Outbound vs. Inbound Marketing
As a marketing major, the stuff of many (many many many) class discussions is outbound versus inbound marketing. Which is superior, which is more effective, which is more measurable, which is more appropriate.
What it boils down to is this:
- Outbound marketing (traditional marketing) focuses on pushing messages, advertisements, and ideas out to the public. When it’s done well, it’s targeted. When it’s not, it’s more of a “spray and pray” approach. The key to outbound: interruption.
- Inbound marketing focuses on pulling people in, often through the use of SEO, lead nurturing, targeted content marketing, and multi-dimensional brands with distinct personalities. The key to inbound: attracting consumers who are already looking for what you have to offer.
Inbound Marketing Connoisseur
A major player in the marketing field is David Meerman Scott. He recently wrote a book, The New Rules of Marketing and PR, where he makes a strong case for inbound, content-driven marketing. He also writes on his blog, Web Ink Now. (Honestly, his blog is a little lame visually. Clip art in the header…?) I digress…back to the content, which is rockin’.
Scott wrote a post entitled “Saying NO To Squeezing Your Buyers,” where he takes his stance on the to-require-or-not-to-require email registration before downloading free online content. As the title indicates, he is against “squeezing buyers,” or requiring the input of an email address for downloads. His reasons are compelling.
“- Registration is a holdover from direct mail days (when a business reply card was the way to fulfill a white paper request). Is a direct mail technique right for today’s hyper-connected web?
– Requiring registration GREATLY reduces the number of people who download something.
– Because bloggers do not like to send their readers to something that could cause them to get onto unwanted lists, when there is a registration requirement, very few (if any) bloggers will talk it up and you get little or no inbound links.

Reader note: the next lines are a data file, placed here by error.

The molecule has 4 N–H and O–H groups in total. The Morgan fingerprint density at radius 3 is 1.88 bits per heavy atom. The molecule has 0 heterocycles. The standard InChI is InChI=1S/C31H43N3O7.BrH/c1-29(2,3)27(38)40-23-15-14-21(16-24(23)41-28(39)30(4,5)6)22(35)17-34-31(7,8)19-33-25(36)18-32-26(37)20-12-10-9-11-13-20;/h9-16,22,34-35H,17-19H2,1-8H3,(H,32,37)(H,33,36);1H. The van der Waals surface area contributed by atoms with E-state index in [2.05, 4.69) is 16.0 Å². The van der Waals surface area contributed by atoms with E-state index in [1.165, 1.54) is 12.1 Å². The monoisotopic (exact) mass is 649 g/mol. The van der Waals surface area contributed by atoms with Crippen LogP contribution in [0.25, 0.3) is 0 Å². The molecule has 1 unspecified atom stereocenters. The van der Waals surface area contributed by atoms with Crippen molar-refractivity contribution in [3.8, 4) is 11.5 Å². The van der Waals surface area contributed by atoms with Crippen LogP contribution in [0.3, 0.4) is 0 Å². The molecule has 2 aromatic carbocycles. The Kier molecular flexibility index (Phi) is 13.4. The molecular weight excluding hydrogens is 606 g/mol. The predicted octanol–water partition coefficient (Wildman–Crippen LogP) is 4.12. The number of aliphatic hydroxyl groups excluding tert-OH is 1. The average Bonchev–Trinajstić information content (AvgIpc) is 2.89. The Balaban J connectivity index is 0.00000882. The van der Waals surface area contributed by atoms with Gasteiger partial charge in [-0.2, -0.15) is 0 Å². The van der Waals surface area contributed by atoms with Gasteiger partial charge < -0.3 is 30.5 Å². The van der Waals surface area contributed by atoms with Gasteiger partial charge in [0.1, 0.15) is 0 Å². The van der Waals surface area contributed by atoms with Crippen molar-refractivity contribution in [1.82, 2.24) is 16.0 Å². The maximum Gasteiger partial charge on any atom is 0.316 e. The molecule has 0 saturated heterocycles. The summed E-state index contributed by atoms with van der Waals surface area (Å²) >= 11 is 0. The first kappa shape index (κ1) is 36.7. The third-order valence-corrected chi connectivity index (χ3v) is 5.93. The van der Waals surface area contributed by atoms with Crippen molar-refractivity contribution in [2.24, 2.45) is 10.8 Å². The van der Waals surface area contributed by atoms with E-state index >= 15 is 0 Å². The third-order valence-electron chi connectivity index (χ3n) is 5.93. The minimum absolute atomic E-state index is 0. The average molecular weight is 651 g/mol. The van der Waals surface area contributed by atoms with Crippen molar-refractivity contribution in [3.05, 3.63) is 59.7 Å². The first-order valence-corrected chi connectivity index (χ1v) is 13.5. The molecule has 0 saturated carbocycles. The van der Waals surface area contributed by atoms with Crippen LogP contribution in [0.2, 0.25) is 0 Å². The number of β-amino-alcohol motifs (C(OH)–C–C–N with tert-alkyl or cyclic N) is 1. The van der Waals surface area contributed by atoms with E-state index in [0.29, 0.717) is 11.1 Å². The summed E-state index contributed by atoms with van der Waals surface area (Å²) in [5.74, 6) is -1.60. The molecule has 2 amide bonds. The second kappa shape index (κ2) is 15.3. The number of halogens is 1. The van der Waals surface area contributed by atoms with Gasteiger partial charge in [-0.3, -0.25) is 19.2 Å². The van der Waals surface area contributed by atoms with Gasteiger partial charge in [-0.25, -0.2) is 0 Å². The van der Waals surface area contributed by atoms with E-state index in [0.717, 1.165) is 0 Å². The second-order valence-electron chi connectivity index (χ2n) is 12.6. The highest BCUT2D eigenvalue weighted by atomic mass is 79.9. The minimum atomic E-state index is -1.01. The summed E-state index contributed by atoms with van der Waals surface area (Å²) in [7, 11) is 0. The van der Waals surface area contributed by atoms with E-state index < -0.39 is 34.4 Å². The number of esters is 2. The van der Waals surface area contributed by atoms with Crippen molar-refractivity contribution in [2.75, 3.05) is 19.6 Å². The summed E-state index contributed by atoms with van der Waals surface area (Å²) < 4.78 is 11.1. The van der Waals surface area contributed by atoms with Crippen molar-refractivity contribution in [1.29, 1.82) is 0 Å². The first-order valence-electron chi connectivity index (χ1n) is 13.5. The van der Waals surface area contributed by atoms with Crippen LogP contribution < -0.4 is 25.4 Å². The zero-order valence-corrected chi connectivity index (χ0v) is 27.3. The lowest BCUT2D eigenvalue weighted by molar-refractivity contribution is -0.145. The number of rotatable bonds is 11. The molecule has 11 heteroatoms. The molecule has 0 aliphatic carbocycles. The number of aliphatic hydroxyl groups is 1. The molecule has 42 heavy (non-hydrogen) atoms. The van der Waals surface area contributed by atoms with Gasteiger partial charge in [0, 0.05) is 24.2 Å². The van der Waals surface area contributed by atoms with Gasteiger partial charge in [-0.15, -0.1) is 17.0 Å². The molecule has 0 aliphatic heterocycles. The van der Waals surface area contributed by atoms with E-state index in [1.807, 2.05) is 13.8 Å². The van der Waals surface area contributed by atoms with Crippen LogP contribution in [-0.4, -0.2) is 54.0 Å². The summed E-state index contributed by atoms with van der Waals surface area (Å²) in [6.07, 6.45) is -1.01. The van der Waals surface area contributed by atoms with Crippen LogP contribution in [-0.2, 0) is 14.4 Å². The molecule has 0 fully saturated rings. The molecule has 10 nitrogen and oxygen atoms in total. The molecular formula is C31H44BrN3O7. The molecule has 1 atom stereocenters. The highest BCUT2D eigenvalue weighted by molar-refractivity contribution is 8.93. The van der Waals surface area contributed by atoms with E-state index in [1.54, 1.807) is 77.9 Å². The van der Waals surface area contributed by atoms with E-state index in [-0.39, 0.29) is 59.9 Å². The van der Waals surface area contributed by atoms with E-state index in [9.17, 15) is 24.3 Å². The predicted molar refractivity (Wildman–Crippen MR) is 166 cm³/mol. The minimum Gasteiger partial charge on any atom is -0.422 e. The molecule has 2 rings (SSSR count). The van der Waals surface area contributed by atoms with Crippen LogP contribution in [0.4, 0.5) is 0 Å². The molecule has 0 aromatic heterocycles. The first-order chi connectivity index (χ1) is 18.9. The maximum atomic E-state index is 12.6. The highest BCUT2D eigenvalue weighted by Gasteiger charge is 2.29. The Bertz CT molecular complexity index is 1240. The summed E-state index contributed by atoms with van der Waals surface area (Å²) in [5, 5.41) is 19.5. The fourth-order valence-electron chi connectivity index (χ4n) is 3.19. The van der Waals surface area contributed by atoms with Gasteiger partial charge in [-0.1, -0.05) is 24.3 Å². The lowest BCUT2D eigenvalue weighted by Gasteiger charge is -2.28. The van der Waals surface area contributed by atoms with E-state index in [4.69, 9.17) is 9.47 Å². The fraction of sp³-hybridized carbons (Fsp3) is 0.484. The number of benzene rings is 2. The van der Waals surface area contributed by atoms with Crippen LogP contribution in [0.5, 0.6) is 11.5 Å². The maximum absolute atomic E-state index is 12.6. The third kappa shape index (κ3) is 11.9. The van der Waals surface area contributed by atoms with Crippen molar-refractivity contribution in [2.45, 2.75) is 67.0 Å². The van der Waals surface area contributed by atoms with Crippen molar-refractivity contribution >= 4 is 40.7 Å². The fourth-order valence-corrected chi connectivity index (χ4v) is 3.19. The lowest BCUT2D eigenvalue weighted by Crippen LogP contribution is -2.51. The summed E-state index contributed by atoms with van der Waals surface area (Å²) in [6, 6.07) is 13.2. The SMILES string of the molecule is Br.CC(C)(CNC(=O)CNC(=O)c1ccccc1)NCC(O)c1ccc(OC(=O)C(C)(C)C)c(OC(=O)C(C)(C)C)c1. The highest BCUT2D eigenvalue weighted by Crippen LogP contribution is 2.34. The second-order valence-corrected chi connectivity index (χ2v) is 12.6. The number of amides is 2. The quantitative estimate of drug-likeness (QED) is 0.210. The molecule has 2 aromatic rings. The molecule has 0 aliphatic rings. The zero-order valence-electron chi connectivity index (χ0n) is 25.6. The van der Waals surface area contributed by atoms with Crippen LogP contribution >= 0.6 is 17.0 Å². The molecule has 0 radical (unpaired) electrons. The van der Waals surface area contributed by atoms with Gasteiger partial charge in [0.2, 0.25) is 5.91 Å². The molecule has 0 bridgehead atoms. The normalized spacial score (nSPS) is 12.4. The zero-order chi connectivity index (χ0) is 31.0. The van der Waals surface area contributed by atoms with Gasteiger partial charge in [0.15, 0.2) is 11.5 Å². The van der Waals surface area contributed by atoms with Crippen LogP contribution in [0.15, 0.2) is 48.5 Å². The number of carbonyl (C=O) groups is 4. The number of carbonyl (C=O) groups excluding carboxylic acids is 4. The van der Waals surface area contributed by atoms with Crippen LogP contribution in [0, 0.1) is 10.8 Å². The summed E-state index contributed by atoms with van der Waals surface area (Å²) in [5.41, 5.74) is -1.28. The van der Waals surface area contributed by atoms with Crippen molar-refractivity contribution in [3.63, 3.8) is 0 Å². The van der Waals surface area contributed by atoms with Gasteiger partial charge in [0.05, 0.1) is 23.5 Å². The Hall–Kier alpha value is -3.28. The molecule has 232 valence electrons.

– When lots of people link to your stuff, you rise in the search results.”
I wholeheartedly agree. I am exponentially more inclined to download an e-book, watch a video, or read a blog post if I am not required to enter my email address. In fact, I can’t think of the last time I entered my email in order to gain access to said items. Additionally–if people are entering an email, it’s probably their junk mail address. You can’t track the ROI on that anyway!
I believe this blog’s lesson aligns nicely with inbound marketing overall. Attracting people, allowing them to freely access and share your ideas, which in turn enables your content to go viral–that is inbound marketing through and through.
Real World Application
In what has to be one of the earliest companies to
do away with resist outbound marketing altogether, No-Ad Sunscreen, established in 1962, has been hugely successful…without, as its name entails, the use of advertisements of any kind. On the brand’s website, the company promises quality suncare products without hype or gimmicks of any kind.
Impressively, the product has been named a “Best Buy” for four consecutive years, and was named the Best Overall Sunscreen by Consumer Reports in 2011. It’s also the cheapest sunscreen on the market at roughly $0.59 an ounce!
Although the product wholly resists outbound marketing, it doesn’t seem to be intentionally aligned with inbound marketing either. With only 29 Facebook followers, just 2 (yes, two!) tweets, and 0 Pinterest pins, it seems the only marketing No-Ad is after is putting its product on store shelves and letting the price, value, and brand loyalists do the work. This strategy (or lack thereof) is working. Here’s why I think it is:
I have seen moms applying No-Ad to their children at my community pool and the beach; perhaps the company relies on the inherently social aspect of days in the sun to sell the product. It’s not a bad idea– I can hear the poolside conversation now:
“What kind of sunscreen is that, I’ve never heard of it?”
“No-Ad. I grabbed it at Target. It was so much cheaper than the others, I figured I’d see if it worked.”
“No-Ad? That explains why I haven’t heard of it. Do you like it?”
“Yes, actually. We go through so much sunscreen and it gets so expensive…I’ll definitely buy it again.”
I think this product in particular would tip many-a-marketers apple carts, which gives me a sort of distinct happiness. The company literally does nothing, inbound or outbound, and yet somehow manufactures and sells one of the top suncare brands. As I mentioned previously, I believe the success can be attributed to the fact that sunscreen is not a “private” product–it is widely seen, discussed, and openly used.
This same strategy would not work with, say, feminine hygiene products or even body wash, which are both inherently private.
What do you think? Outbound or inbound? Ad or No-Ad? Fill me in!